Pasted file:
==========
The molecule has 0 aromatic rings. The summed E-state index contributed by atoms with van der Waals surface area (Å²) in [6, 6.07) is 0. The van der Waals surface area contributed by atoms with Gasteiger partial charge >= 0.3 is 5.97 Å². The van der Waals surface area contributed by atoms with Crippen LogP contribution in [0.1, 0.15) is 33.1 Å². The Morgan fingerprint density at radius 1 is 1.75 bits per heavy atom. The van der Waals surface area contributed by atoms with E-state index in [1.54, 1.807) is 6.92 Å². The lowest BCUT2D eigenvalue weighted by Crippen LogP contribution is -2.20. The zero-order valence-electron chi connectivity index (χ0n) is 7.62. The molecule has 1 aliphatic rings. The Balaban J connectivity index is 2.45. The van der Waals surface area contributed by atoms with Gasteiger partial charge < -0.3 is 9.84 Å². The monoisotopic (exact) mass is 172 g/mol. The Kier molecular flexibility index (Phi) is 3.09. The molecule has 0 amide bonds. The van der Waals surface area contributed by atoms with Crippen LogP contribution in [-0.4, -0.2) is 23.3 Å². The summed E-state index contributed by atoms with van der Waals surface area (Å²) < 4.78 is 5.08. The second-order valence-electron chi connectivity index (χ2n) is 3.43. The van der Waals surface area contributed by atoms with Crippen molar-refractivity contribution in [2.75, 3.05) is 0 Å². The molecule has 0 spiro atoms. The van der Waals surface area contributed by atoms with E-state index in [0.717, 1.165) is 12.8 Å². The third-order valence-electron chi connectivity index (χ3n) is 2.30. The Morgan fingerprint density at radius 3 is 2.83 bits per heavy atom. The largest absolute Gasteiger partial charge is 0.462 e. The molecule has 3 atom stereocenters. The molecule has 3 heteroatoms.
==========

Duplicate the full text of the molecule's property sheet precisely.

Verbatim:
The molecule has 0 aromatic rings. The summed E-state index contributed by atoms with van der Waals surface area (Å²) in [6, 6.07) is 0. The van der Waals surface area contributed by atoms with Gasteiger partial charge >= 0.3 is 5.97 Å². The van der Waals surface area contributed by atoms with Crippen LogP contribution in [0.1, 0.15) is 33.1 Å². The Morgan fingerprint density at radius 1 is 1.75 bits per heavy atom. The van der Waals surface area contributed by atoms with E-state index in [1.54, 1.807) is 6.92 Å². The lowest BCUT2D eigenvalue weighted by Crippen LogP contribution is -2.20. The zero-order valence-electron chi connectivity index (χ0n) is 7.62. The molecule has 1 aliphatic rings. The Balaban J connectivity index is 2.45. The van der Waals surface area contributed by atoms with Gasteiger partial charge < -0.3 is 9.84 Å². The monoisotopic (exact) mass is 172 g/mol. The Kier molecular flexibility index (Phi) is 3.09. The molecule has 0 amide bonds. The van der Waals surface area contributed by atoms with Crippen LogP contribution in [-0.4, -0.2) is 23.3 Å². The summed E-state index contributed by atoms with van der Waals surface area (Å²) < 4.78 is 5.08. The second-order valence-electron chi connectivity index (χ2n) is 3.43. The van der Waals surface area contributed by atoms with Crippen molar-refractivity contribution in [2.75, 3.05) is 0 Å². The molecule has 0 spiro atoms. The van der Waals surface area contributed by atoms with E-state index in [0.717, 1.165) is 12.8 Å². The third-order valence-electron chi connectivity index (χ3n) is 2.30. The Morgan fingerprint density at radius 3 is 2.83 bits per heavy atom. The largest absolute Gasteiger partial charge is 0.462 e. The molecule has 3 atom stereocenters. The molecule has 3 heteroatoms.